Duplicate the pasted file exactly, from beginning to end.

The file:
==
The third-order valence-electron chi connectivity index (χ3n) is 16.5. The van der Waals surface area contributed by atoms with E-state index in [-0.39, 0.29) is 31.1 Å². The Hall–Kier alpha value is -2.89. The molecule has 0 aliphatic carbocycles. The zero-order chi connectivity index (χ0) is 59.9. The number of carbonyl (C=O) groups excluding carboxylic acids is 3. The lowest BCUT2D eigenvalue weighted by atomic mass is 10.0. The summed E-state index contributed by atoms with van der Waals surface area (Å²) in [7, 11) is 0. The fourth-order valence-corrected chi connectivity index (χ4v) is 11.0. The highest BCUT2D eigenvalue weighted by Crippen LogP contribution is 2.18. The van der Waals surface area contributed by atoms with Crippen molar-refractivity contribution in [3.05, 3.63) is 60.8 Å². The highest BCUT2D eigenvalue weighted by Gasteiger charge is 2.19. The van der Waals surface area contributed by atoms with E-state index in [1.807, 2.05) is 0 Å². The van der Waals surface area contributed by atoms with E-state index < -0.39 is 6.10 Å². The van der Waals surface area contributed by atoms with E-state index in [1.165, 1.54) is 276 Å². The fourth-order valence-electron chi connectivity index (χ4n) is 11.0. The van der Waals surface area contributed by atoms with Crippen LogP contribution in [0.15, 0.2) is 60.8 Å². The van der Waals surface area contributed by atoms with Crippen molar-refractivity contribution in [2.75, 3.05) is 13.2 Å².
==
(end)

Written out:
The third-order valence-electron chi connectivity index (χ3n) is 16.5. The van der Waals surface area contributed by atoms with E-state index in [-0.39, 0.29) is 31.1 Å². The Hall–Kier alpha value is -2.89. The molecule has 0 aliphatic carbocycles. The zero-order chi connectivity index (χ0) is 59.9. The number of carbonyl (C=O) groups excluding carboxylic acids is 3. The lowest BCUT2D eigenvalue weighted by atomic mass is 10.0. The summed E-state index contributed by atoms with van der Waals surface area (Å²) in [7, 11) is 0. The fourth-order valence-corrected chi connectivity index (χ4v) is 11.0. The highest BCUT2D eigenvalue weighted by Crippen LogP contribution is 2.18. The van der Waals surface area contributed by atoms with Crippen molar-refractivity contribution in [3.05, 3.63) is 60.8 Å². The highest BCUT2D eigenvalue weighted by Gasteiger charge is 2.19. The van der Waals surface area contributed by atoms with E-state index in [1.807, 2.05) is 0 Å². The van der Waals surface area contributed by atoms with E-state index < -0.39 is 6.10 Å². The van der Waals surface area contributed by atoms with E-state index in [1.165, 1.54) is 276 Å². The fourth-order valence-electron chi connectivity index (χ4n) is 11.0. The van der Waals surface area contributed by atoms with Crippen LogP contribution in [0.15, 0.2) is 60.8 Å². The van der Waals surface area contributed by atoms with Crippen molar-refractivity contribution in [2.75, 3.05) is 13.2 Å².